Defense Courier Service

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Defense Courier Service
Defense courier service.JPG
CountryUnited States
Roletransport of secure material
Garrison/HQScott Air Force Base, Illinois, U.S.
Motto(s)Excellence in secure, rapid movement

The Defense Courier Service (DCS) is established under the United States Transportation Command (USTRANSCOM), and is a global courier network for the expeditious, cost-effective, and secure distribution of highly classified and sensitive material. Operational control of global courier activities is exercised through USTRANSCOM's Defense Courier Division (TCJ3-C). The division oversees and synchronizes activity of 18 courier stations worldwide to service over six thousand accounts. Major accounts include the White House, the Department of Defense, the State Department, other federal agencies, authorized government contractors, and allied nations.

The DCS directly supports the President, Unified and Specified COCOMs, joint military operations, the Joint Chiefs of Staff, National Security Agency, Central Intelligence Agency, U.S. allies, State Department, and other federal agencies.

The DCS was formerly the Armed Forces Courier Service (ARFCOS) but was reorganized and renamed in 1985 after the Walker spy case.


Before the establishment of the courier service, American ship captains and selected American travellers were used to carry sealed packages of mail. Later these individuals, called "Bearers of Dispatches," were augmented by a small group of Foreign Service Officers.

With few modifications, this method of moving classified mail abroad continued until 1918 when the War Department established the Military Postal Express Service, consisting of 70 officers and enlisted soldiers, divided into an Overseas Service and a European Service. This continued until the early days of World War II when the War Department activated the Army Courier Service to move classified material between the War Department and various theatres of operation. Meanwhile, the Navy created the Officer Messenger Service and the Army Air Corps operated an Air Courier Service to move cryptographic materials. Frequently, couriers from all three services flew together on the routes.

In November 1946, the War Department discontinued the Army Courier Service and established a "Security Courier Service," which operated until 1949. At this time, certain courier stations were transferred to the newly created U.S. Air Force Security Courier Service. Then in 1952, the Joint Chiefs of Staff directed a review of courier operations which resulted in the establishment of an organization consisting of Army, Navy, and Air Force courier elements. The Armed Forces Courier Service (ARFCOS) was officially established on January 7, 1953. The military courier services were now consolidated. The ARFCOS charter was updated seven times over the next 30 years to reflect changes in the armed forces, military doctrine, and operational procedures.

In the aftermath of the Walker-Whitworth espionage case (1985),[1] the Secretary of Defense established a Security Commission—often referred to as the Stillwell Commission—to review DoD security policies and practices. As part of its findings, the commission recommended a review and restructuring of ARFCOS and the DoD courier function. This resulted in publication of DoD Directive 5200.33, the revised charter for a new joint-service military command. Thus, the Defense Courier Service (DCS) was officially established on September 30, 1987.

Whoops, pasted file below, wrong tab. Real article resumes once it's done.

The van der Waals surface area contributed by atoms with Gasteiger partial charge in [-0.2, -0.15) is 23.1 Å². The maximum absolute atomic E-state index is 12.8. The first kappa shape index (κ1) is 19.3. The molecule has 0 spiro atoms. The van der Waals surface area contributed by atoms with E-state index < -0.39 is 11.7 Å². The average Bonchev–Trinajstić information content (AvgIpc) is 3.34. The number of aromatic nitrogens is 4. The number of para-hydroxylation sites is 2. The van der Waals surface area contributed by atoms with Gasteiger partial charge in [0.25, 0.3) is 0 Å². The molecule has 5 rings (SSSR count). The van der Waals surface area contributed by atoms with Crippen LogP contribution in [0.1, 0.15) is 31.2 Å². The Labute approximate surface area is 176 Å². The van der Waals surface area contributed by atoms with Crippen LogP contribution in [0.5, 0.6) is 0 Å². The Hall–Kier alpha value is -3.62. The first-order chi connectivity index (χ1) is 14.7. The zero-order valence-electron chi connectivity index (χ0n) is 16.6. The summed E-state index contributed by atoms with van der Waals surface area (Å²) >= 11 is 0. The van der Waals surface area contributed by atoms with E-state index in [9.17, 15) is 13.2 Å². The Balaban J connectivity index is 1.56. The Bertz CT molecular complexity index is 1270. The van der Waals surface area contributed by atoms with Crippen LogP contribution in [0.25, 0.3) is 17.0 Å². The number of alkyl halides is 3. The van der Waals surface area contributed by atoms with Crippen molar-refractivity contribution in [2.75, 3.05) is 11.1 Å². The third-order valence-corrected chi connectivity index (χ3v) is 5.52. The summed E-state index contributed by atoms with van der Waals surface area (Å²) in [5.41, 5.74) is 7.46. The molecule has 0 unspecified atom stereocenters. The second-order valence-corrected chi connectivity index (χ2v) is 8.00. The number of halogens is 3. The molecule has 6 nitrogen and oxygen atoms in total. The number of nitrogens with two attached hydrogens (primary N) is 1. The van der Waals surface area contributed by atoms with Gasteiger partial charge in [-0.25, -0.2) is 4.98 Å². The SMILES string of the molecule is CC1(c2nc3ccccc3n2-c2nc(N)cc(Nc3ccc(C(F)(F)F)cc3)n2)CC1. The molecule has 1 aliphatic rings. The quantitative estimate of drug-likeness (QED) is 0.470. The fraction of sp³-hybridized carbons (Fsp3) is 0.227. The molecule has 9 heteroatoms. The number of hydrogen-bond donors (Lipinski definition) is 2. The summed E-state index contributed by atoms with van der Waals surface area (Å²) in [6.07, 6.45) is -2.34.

A revised concept for execution of the courier function emerged with the creation of the DCS. Key to this are the following major affiliations:

  • Under the DoD, the Office of the Under Secretary of Defense for Intelligence (USD(I)).
  • Executive Agency responsibility for the DCS was transferred to the Air Force and, later, delegated to the Air Mobility Command (AMC).
  • On December 5, 1994, the DCS became a Direct Reporting unit to the U.S. Transportation Command (USTRANSCOM). Later, on October 1, 1998, DCS was relieved from its assignment to the USTRANSCOM and assigned once again to AMC.
  • More recently, on October 1, 2004, DCS was once again, reorganized under USTRANSCOM.

The Gulf War provided the first real-world contingency deployment test of the DCS. Eight days after Iraqi tanks entered Kuwait, a seven-man DCS station was deployed to HQ, Central Command in Riyadh, Saudi Arabia. By the end of the Gulf War, DCS couriers had provided over one million pounds of command, control, and intelligence material.

Since 2004, Defense Courier Service increasingly has been integrated into USTRANSCOM. This process began when Program Budget Decision (PBD) 410, dated December 5, 2003, directed the realignment of Defense Courier Service (DCS) from Air Mobility Command (AMC) to U.S. Transportation Command (USTRANSCOM). On October 1, 2004, DCS was aligned as a Functional Component Command (FCC) under the USTRANSCOM Director of Operations (TCJ3). On May 16, 2005, the Under Secretary of Defense for Intelligence (USD(I)) approved a proposal to eliminate the DCS command billet and integrate the functions of the DCS headquarters staff into USTRANSCOM. On November 15, 2005, the Defense Courier Division (TCJ3-C) assumed operational control of worldwide defense courier stations and continues to synchronize the defense courier related activities of the USTRANSCOM staff.

See also[edit]


  1. ^ "A Case of Spy Vs. Spy". Time. 1986-05-19.

External links[edit]

 This article incorporates public domain material from the United States Government document "[1]".